I do have one poem where I consciously tried to pull off this trick, to fix experiences with specific references in the hope that readers would substitute their own. All the place-names in this poem come from my life, but the story does not; it is invented and grafted on to them, a sort of everyman-story, hopefully:

Times Like Places

There are times like places: there is weather
the shape of moments. Dark afternoons
by a fire are Craster in the rain
and a pub they happened on, unlooked-for
and welcoming, while a North Sea gale
spat spume at the rattling windows.

And most August middays can take him
to the village in Sachsen-Anhalt,
its windows shuttered against the sun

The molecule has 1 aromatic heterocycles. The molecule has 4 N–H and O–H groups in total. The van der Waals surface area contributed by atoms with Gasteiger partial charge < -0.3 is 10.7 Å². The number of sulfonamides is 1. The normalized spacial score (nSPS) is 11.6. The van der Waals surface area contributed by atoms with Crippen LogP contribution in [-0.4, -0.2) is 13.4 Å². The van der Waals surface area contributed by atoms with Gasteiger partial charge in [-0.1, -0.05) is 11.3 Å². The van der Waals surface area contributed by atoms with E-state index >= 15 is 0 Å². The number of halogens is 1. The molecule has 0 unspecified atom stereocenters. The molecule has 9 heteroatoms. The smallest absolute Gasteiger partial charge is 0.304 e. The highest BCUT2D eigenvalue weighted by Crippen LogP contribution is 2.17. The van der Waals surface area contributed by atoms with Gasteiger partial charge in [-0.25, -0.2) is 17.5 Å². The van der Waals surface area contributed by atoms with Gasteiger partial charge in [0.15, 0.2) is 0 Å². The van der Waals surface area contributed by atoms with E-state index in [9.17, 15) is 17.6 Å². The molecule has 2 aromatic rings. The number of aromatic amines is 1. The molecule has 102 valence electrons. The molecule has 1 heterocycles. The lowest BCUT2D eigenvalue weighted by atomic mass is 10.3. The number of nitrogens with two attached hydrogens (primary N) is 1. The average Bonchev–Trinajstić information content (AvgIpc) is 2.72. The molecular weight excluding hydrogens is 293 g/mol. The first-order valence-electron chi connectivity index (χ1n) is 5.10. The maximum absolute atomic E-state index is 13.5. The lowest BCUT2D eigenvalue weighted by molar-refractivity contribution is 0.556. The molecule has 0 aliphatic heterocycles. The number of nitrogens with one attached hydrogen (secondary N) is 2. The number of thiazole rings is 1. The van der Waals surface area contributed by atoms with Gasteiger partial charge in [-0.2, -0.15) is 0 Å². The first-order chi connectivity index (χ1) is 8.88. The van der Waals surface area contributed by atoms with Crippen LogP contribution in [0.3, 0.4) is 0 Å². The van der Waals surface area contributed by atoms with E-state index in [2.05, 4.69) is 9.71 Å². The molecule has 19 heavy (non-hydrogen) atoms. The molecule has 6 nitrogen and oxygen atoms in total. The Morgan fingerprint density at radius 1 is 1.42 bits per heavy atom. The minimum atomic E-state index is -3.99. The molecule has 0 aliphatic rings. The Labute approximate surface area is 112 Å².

and a hen sleeping in the dusty road,
the day they picked cherries in a garden
so quiet, they could hear each other breathe.

Nor can he ever be on a ferry,
looking back at a boat's wake, and not think
of the still, glassy morning off the Hook,
when it dawned on him they didn't talk
in sentences any more: didn't need to,
each knowing what the other would say.

The worst was Aberdeen, when they walked
the length of Union Street not speaking,
choking up, glancing sideways at each other,
but never at the same time. Black cats
and windy bridges bring it all back,
eyes stinging. Yet even this memory

is dear to him, now that no place or weather
or time of day can happen to them both.
On clear winter nights, he scans the sky
for Orion's three-starred belt, remembering
whose arms warmed him, the cold night
he first saw it, who told him its name.

(no subject)

Date: 2011-08-07 11:15 am (UTC)
From: [identity profile]
With your poem, everywhere worked. Though I think Aberdeen is weaker than the other verses. When did you write it? Which collection is it in?